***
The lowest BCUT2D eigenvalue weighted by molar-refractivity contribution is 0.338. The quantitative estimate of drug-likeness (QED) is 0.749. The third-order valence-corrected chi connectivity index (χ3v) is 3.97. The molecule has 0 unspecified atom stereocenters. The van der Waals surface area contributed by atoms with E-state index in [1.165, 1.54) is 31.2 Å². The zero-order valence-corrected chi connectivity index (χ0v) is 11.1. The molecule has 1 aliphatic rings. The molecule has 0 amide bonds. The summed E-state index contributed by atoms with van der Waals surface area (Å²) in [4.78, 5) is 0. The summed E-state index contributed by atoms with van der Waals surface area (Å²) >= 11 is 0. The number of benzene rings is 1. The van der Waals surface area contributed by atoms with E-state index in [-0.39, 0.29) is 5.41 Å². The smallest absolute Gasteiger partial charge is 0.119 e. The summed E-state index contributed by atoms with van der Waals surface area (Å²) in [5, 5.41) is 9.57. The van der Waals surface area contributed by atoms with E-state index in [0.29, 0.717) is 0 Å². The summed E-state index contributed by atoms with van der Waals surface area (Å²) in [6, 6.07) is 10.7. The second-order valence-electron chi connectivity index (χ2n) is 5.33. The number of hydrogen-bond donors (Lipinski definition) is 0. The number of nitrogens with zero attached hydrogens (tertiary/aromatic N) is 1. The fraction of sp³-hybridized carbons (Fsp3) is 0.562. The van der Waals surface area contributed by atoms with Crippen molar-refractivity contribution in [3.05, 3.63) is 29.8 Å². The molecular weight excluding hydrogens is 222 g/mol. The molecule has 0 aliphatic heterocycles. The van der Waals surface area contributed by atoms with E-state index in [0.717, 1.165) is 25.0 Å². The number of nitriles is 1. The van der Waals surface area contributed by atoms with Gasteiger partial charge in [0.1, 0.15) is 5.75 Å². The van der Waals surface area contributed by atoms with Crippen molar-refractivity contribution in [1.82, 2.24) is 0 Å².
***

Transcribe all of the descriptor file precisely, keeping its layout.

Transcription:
The lowest BCUT2D eigenvalue weighted by molar-refractivity contribution is 0.338. The quantitative estimate of drug-likeness (QED) is 0.749. The third-order valence-corrected chi connectivity index (χ3v) is 3.97. The molecule has 0 unspecified atom stereocenters. The van der Waals surface area contributed by atoms with E-state index in [1.165, 1.54) is 31.2 Å². The zero-order valence-corrected chi connectivity index (χ0v) is 11.1. The molecule has 1 aliphatic rings. The molecule has 0 amide bonds. The summed E-state index contributed by atoms with van der Waals surface area (Å²) in [4.78, 5) is 0. The summed E-state index contributed by atoms with van der Waals surface area (Å²) >= 11 is 0. The number of benzene rings is 1. The van der Waals surface area contributed by atoms with E-state index in [-0.39, 0.29) is 5.41 Å². The smallest absolute Gasteiger partial charge is 0.119 e. The summed E-state index contributed by atoms with van der Waals surface area (Å²) in [5, 5.41) is 9.57. The van der Waals surface area contributed by atoms with E-state index in [0.29, 0.717) is 0 Å². The summed E-state index contributed by atoms with van der Waals surface area (Å²) in [6, 6.07) is 10.7. The second-order valence-electron chi connectivity index (χ2n) is 5.33. The number of hydrogen-bond donors (Lipinski definition) is 0. The number of nitrogens with zero attached hydrogens (tertiary/aromatic N) is 1. The fraction of sp³-hybridized carbons (Fsp3) is 0.562. The van der Waals surface area contributed by atoms with Crippen molar-refractivity contribution in [3.05, 3.63) is 29.8 Å². The molecular weight excluding hydrogens is 222 g/mol. The molecule has 0 aliphatic heterocycles. The van der Waals surface area contributed by atoms with E-state index in [0.717, 1.165) is 25.0 Å². The number of nitriles is 1. The van der Waals surface area contributed by atoms with Gasteiger partial charge in [0.1, 0.15) is 5.75 Å². The van der Waals surface area contributed by atoms with Crippen molar-refractivity contribution in [1.82, 2.24) is 0 Å².